At just 23 years old, model Hunter McGrady has built a modeling career around breaking the rules, entering the industry as a size 2 straight-size model, and then ultimately becoming a plus-size model, who's now a size 16. She's found success modeling for Lane Bryant and Sports Illustrated, while also being hugely outspoken about the importance of loving your body, no matter what size.
In an interview with Teen Vogue, McGrady broke down the real problem with the idea that one woman can be considered a "real woman," while others are left out.
"You know, people have said to me, 'Oh my god, finally, a real woman with curves!,' and that to me is just not a compliment," McGrady said. "For me I'm like, 'What do you mean, a real woman? A real woman is a size 0 to 22 or 24 and everything in between and more.'"
"Just because I am saying I've gotten boobs and whatever doesn't mean that when I was size 2, I wasn't a real woman," she continued. "I think that all women are beautiful, and we have to accept that and lift each other up and be confident for one another, and for all sizes."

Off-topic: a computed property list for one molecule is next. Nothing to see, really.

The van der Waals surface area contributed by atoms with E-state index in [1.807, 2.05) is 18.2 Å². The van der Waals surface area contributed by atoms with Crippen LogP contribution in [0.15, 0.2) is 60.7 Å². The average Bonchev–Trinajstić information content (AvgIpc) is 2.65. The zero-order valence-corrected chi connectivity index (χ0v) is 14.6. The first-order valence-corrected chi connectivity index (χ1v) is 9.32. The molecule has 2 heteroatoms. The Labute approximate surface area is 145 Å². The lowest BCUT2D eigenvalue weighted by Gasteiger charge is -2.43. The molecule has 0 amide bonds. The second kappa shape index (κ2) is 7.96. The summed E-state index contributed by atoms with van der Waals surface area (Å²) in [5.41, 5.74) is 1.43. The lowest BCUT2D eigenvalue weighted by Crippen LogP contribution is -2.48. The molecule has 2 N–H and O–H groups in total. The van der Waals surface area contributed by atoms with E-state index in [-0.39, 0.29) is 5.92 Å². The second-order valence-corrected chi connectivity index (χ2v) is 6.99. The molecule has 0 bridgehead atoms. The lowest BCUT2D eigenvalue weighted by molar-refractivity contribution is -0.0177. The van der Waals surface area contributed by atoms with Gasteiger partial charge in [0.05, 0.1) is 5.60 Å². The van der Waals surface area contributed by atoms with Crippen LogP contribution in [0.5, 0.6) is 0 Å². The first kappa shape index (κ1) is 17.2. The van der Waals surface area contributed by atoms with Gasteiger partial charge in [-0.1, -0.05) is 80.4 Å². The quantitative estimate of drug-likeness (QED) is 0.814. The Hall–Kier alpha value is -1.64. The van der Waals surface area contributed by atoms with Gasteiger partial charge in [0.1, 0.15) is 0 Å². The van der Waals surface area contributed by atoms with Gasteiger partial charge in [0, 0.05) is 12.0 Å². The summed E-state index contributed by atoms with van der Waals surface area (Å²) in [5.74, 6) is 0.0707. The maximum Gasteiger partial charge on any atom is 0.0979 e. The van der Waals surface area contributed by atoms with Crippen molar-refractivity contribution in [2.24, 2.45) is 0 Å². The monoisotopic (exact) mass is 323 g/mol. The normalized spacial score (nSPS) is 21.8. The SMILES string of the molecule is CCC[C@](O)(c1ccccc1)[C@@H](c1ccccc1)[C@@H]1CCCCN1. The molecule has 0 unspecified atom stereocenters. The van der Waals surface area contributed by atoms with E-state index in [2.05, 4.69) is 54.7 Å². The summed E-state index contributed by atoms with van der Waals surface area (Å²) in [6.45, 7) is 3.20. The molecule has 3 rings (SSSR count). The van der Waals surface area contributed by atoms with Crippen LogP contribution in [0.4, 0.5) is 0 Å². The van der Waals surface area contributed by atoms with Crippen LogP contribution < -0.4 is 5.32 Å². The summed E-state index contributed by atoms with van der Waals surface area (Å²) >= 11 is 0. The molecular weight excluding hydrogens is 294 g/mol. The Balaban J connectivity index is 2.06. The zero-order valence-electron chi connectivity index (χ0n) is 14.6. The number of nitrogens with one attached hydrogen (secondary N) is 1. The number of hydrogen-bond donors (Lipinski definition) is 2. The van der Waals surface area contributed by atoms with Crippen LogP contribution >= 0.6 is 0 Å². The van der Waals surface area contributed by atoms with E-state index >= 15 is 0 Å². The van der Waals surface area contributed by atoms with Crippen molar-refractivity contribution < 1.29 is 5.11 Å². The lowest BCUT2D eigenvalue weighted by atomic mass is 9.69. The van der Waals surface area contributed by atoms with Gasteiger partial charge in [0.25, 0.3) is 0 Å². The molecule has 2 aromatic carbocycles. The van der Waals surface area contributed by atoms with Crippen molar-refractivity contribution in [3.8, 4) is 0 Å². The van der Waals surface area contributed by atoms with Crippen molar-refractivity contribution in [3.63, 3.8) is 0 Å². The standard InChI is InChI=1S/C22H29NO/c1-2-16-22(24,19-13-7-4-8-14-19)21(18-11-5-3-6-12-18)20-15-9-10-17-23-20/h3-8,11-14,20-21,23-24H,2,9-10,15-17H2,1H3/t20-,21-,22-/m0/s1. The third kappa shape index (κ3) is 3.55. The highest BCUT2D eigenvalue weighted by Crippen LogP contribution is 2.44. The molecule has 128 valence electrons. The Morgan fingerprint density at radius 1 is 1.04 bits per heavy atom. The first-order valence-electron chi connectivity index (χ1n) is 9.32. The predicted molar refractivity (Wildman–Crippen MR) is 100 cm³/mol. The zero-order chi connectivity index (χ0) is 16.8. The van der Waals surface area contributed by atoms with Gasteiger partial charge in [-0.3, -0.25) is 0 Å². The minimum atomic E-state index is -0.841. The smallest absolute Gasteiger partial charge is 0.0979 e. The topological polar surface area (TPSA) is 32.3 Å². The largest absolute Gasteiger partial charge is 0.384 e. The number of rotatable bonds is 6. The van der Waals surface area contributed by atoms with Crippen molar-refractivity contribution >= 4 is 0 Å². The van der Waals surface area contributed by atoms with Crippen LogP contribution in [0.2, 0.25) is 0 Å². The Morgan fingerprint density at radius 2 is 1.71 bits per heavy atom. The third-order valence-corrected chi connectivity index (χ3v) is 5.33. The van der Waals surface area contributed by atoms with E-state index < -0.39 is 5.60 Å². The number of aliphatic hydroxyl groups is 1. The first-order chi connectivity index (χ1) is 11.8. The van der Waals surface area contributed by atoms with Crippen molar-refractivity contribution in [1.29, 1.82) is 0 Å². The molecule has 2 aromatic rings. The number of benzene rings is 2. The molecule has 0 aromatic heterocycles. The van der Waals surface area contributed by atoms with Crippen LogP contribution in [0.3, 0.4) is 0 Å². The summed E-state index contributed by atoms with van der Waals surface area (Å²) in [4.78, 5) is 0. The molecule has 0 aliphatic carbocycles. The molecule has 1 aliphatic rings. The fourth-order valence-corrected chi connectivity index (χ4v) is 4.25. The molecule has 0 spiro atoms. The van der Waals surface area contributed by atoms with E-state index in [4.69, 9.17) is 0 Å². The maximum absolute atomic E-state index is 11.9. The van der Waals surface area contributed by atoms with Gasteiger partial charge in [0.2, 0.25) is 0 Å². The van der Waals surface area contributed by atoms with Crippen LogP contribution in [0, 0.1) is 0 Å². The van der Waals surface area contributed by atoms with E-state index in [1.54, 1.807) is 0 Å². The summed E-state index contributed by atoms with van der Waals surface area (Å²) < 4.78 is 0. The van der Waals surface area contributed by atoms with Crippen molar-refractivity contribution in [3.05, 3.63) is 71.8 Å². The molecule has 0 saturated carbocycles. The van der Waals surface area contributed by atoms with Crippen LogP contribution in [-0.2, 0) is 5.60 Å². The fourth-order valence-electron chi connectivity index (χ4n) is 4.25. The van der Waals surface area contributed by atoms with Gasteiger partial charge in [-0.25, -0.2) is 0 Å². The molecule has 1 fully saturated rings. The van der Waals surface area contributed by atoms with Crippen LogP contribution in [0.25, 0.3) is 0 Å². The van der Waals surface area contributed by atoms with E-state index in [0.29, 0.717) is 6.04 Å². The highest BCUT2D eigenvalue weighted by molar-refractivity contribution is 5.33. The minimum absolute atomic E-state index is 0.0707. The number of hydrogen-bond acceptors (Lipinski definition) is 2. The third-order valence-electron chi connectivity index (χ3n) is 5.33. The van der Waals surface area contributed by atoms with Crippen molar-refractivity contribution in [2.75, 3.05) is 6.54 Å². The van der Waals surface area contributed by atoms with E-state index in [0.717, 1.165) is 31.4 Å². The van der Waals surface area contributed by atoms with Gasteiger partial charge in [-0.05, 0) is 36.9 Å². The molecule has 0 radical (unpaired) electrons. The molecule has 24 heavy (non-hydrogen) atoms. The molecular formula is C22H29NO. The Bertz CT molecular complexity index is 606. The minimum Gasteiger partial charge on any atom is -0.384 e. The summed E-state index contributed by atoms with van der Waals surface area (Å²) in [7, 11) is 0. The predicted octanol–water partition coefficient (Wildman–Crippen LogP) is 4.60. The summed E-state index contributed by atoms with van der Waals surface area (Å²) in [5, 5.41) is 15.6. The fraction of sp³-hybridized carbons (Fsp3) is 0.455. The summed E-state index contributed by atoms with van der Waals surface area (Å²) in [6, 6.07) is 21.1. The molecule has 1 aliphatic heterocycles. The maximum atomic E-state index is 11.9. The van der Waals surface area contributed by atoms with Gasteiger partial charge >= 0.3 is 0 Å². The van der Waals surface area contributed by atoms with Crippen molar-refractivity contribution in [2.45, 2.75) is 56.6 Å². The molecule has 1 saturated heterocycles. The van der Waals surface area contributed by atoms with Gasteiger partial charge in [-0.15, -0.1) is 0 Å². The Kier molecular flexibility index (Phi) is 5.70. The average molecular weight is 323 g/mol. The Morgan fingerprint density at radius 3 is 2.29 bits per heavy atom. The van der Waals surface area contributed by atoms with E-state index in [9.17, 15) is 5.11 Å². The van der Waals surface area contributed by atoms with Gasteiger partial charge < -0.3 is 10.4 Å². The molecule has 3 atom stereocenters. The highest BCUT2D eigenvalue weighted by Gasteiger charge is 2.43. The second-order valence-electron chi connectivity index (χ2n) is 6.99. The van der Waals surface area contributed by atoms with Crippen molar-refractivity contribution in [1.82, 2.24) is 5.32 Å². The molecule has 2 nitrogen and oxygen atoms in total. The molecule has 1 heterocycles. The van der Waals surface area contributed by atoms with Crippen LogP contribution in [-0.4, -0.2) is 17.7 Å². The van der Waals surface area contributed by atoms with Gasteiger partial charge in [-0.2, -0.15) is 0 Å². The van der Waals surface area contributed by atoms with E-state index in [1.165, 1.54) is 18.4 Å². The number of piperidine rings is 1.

After all, being tall and thin doesn't make a woman any less of a woman, just like having a curvier physique doesn't make a woman more of a woman either.
Real women are, really, just women.
That's the real takeaway from this debate that's been brewing for years now. It's just taken a while for some publications to realize what they're insinuating when they use the term "real women," like Redbook did in 2015 for its "Real Women, Real Style Tips" issue and BuzzFeed did that year too when it used the headline "Here's what Victoria's Secret swimsuits look like on real women" on Facebook, which caused controversy back then too.
Hopefully though, with a woman like McGrady on the case, more outlets will smarten up when it comes to the idea that being a thin woman — or being a curvier woman — doesn't affect your woman status at all.